The Film Room: Looking Inside WVU's Dominating Win Over TCU

West Virginia was far more basic in its defensive alignments, at least in terms of fronts, against TCU, but at least some of that had to do with the way the game played out. That, plus a look at the Horned Frogs' loading of the box and its ramifications as we head to The Film Room to break down the Mountaineers' sixth win of the season.

WVU head coach Dana Holgorsen gave a good deal of credit to TCU and its defensive schemes and play, calling the Horned Frogs one of the toughest teams he has to plan for and face. One of the tenets for Gary Patterson's unit, at least against the Mountaineers, was to try to hold down West Virginia's run game by outnumbering it in the box.

A look at those numbers is revealing. The Horned Frogs had seven or more defenders in the box on 38 snaps. On 25 occasions there were seven, but they also had four snaps with eight, six snaps with nine and three snaps with 10. Of course, those higher numbers were mostly short yardage or plays on WVU's last possession, but it's still a good indication of how TCU tried to slow WVU's running game. Twenty-six times, they put six defenders inside, but that often came against four wide receiver sets, which still put them at numbers equity.

TCU does this, and puts its defensive backs in single coverage often, because it is usually able to disrupt passing games with pressure. TCU's corners match routes well, and this combination doesn't often allow time or space for opposing QBs to get the ball away. They did get the best pressure of any WVU opponent this year on QB Skyler Howard, but the Mountaineers were also able to hit enough passes to make that tactic a wash at best. West Virginia also did well running against the crowded fronts. While it didn't have many breakout runs, it was able to consistently grind out gains, chew the clock and keep firm control of the contest. The mindset of Rushel Shell on these runs can't be overlooked. He finished every run with power, and was the bell cow of the attack.

Both WVU and TCU muddle the box and make it difficult to count by bringing a safety down against slot receivers and creating confusion as to whether or not he is in straight run defense mode or manning up against the receiver. That safety jumps around, feinting a blitz, then rolling back into what appears to be pass coverage mode, and only declares his true intentions after the snap. The Mountaineers do it with Kyzir White and Jarrod Harper some, but the Horned Frogs feature it as part of their defense routinely.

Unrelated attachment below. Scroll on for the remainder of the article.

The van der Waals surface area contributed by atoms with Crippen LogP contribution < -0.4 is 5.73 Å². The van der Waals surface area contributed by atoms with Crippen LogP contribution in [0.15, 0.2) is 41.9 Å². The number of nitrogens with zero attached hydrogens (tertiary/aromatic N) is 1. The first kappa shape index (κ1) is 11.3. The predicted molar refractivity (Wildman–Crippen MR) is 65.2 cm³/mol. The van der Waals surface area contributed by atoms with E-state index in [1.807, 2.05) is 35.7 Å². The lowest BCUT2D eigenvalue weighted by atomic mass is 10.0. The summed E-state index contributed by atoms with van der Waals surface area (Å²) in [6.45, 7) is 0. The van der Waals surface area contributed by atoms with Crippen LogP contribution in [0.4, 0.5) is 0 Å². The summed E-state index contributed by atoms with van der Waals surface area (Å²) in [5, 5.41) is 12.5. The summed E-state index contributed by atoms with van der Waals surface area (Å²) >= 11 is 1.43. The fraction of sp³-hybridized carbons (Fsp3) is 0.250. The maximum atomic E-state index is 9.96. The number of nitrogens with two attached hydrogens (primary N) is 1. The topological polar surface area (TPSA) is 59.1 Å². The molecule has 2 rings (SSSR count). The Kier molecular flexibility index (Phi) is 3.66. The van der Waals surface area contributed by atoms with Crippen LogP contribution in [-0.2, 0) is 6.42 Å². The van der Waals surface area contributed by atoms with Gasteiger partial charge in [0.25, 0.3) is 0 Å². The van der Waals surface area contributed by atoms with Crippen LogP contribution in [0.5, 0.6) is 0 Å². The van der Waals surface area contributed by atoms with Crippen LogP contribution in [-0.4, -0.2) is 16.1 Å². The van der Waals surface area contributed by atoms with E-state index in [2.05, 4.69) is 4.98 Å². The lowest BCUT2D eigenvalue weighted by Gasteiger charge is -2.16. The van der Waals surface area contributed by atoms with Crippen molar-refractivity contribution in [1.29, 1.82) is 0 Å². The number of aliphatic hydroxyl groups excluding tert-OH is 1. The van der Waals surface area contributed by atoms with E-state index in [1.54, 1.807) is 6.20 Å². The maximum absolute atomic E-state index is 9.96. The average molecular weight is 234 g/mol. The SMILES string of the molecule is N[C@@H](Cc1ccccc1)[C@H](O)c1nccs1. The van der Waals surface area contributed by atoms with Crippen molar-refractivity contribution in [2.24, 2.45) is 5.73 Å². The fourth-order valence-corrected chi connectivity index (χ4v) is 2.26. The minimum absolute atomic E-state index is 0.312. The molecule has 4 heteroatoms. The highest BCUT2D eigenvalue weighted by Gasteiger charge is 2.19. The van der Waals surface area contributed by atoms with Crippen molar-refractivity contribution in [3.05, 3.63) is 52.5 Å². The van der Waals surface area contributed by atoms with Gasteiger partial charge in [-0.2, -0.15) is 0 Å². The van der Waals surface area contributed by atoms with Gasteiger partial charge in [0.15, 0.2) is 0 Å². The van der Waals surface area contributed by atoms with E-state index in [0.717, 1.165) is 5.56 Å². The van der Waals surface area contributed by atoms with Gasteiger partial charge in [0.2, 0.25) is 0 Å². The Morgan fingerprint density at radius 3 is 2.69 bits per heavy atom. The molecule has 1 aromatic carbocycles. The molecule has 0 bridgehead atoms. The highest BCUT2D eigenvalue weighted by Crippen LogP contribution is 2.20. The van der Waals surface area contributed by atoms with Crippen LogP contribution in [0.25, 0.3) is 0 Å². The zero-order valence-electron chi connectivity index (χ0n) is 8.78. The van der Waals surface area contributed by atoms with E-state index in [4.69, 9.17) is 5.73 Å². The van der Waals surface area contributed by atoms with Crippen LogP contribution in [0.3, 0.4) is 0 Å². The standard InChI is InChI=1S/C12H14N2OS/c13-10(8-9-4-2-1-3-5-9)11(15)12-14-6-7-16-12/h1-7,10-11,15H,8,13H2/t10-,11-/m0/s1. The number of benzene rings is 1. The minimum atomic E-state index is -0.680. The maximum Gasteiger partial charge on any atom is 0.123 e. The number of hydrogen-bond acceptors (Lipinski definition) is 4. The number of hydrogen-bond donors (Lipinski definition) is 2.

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WVU's early lead allowed the Mountaineer defense to be, if not more conservative, at least a little more "base". The Mountaineers ran a three-man front on 34 snaps, more than any other alignment combined. (For our purposes, we're counting any defender that's up on the line of scrimmage and in the box in this analysis.) WVU had a four-man line on 14 occasions, a five-man front 11 times, and six on the line four times.

Some of this was dictated by WVU's early lead. When the Mountaineers jumped out to that 14-0 advantage, they didn't want to allow the big plays that had dotted TCU's win a year ago. On the pass rush, they also didn't want TCU quarterback Kenny Hill to become a running option, so they were selective in when and where to deploy all-out blitzes. That didn't mean West Virginia was less "aggressive" -- it just meant that it was trying to keep Hill contained and wanted to make the Frogs put together long drives to score. TCU did that just two times -- not nearly enough to win -- and the tactic paid off in full when WVU kept the ball for almost the entire third quarter, leaving TCU with no time to rally.

Hill managed a net of just four yards on seven carries, and the majority of his runs were scrambles. The Mountaineer defense was outstanding in forcing the zone read option into a "one-option" play, and while Hicks did have a 100-yard day, it wasn't even close to putting the Frogs in a position to win.


One of the other reasons WVU was able to stick with the three-man front so much was the play of the defensive line. While Noble Nwachukwu earned defensive player of the game honors, Darrien Howard and Christian Brown were very good too. They ran down Hill and kept him contained in the pocket, and forced pressure on their own on passing downs. 

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WVU also did an outstanding job in limiting TCU running back Kyle Hicks in the passing game. One of the top pass-catching backs in the country was held to just three catches for 17 yards against West Virginia's underneath pass defense. Hicks did some damage in the rushing game with 103 yards, with 30-40 of those due to missed tackles. Three other sizeable gains came when WVU defenders failed to cover the backside of rushing plays, allowing him to totally reverse field and get outside for plus yardage instead of a loss. Overall, though, the Mountaineers severely limited one of TCU's best offensive weapons.

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Mike Molina has the leg to make a 50-yard field goal. So what has been causing his longer kicks to go awry? Many times the extra effort needed to boot the ball longer distances causes a break in technique or form, which can result in a miss. A close look at Molina's miss vs. his makes in this game though, don't reveal anything obvious. He looked the same, and didn't have any noticeable differences on any of his attempts. Sometimes a miss is just a miss, and might have happened from any distance.


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